By Rory S. Morse, Esq.
You’ve had a great, productive meeting with your attorney. After careful consideration and sound counsel, you’ve crafted an estate plan. You return to your attorney’s office and get everything signed and executed according to Minnesota law; congratulations! You can put your mind at ease, your estate plan is complete!
But now what? Do you keep the only copy? Should you share your documents with friends or family members who will have important roles or who will be receiving assets in your plan?
There is no easy answer; the primary thing to remember is that your estate plan is private, it is your business, and no one needs to know your plan except you. That said, many estate planning documents work best in the light of day. Communication may be the best approach to making sure your estate plan goes through without a hitch.
First, consider who you appointed in the various roles of your plan. Your personal representative (“executor”), your trustee, your health care agent, and your attorney-in-fact (your “power of attorney”) may or may not be the same person. If you plan to share these documents, sharing them with the people who will be doing the actual work is probably the safest path.
Only share your documents with people you trust. We assume you trust the people named in your documents, but it should still be a conscious decision to share your legal documents. If you do give copies to others, make sure you retain all the original documents. Only share photocopies (or electronic copies). You should maintain control over the originals at all times to ensure no one damages, modifies, or loses them.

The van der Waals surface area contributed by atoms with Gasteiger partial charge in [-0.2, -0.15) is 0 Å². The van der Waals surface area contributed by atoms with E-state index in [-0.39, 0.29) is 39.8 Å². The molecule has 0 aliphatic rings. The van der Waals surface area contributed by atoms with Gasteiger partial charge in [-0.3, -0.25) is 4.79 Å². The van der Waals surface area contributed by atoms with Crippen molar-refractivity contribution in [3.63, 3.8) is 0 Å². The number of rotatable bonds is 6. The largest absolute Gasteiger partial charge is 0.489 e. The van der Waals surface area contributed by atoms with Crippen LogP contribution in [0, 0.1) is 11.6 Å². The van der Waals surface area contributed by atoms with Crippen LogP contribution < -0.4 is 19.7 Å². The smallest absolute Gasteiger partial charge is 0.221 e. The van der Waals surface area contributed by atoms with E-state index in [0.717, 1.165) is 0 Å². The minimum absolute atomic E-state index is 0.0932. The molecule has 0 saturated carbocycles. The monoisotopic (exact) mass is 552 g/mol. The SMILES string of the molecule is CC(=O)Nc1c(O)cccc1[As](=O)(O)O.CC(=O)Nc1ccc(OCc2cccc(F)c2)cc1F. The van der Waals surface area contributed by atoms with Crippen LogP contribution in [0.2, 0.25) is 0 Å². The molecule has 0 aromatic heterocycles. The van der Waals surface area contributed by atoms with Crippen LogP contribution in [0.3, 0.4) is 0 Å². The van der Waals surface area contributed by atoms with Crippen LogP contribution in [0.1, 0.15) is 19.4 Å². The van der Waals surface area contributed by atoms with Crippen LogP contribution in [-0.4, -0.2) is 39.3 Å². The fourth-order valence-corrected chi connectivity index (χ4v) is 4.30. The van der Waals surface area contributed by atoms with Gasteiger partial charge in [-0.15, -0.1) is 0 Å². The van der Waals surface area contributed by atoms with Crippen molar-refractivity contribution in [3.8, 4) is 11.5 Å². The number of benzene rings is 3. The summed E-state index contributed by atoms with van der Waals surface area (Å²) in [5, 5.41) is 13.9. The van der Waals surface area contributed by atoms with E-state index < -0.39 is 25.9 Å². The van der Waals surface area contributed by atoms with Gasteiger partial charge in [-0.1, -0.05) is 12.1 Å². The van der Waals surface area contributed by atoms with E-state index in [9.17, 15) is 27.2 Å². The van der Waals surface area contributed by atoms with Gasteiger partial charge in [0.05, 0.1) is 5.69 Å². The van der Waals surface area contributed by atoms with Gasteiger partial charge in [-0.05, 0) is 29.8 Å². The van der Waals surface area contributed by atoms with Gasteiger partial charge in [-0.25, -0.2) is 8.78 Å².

Your health care directive is the document that allows someone to make health care decisions for you if you are unable to do so. This is generally a “safe” document . . . no one can act on your behalf as long as you have the capacity to decide things for yourself. Even in this situation, a health care directive generally contains a waiver of privacy under HIPAA. The people named in your directive may be able to access your private health care information, unless your document is drafted in such a way as to prevent this from happening (the professional drafted copy you do with an attorney is likely drafted correctly).
Similarly, your will and/or trust documents may contain personal information, but if you are comfortable sharing these things with your personal representative or successor trustee, you can certainly do so. Again, make sure you maintain the originals and only share copies.
Your most “dangerous” document is your power of attorney because it is designed specially to be used during your life. A “springing” power of attorney is used only when you are incapacitated, but most power of attorney documents are effective immediately. This is great in most cases, and can actually make life a lot easier for married couples who may need to occasionally sign papers on each other’s behalf. But for the untrustworthy, these forms can truly be a license to commit fraud.
Appointing the most trustworthy people in your life should be your top priority when deciding who has responsibilities in your plan. Make sure you speak with your attorney and carefully consider your options to avoid problems down the road.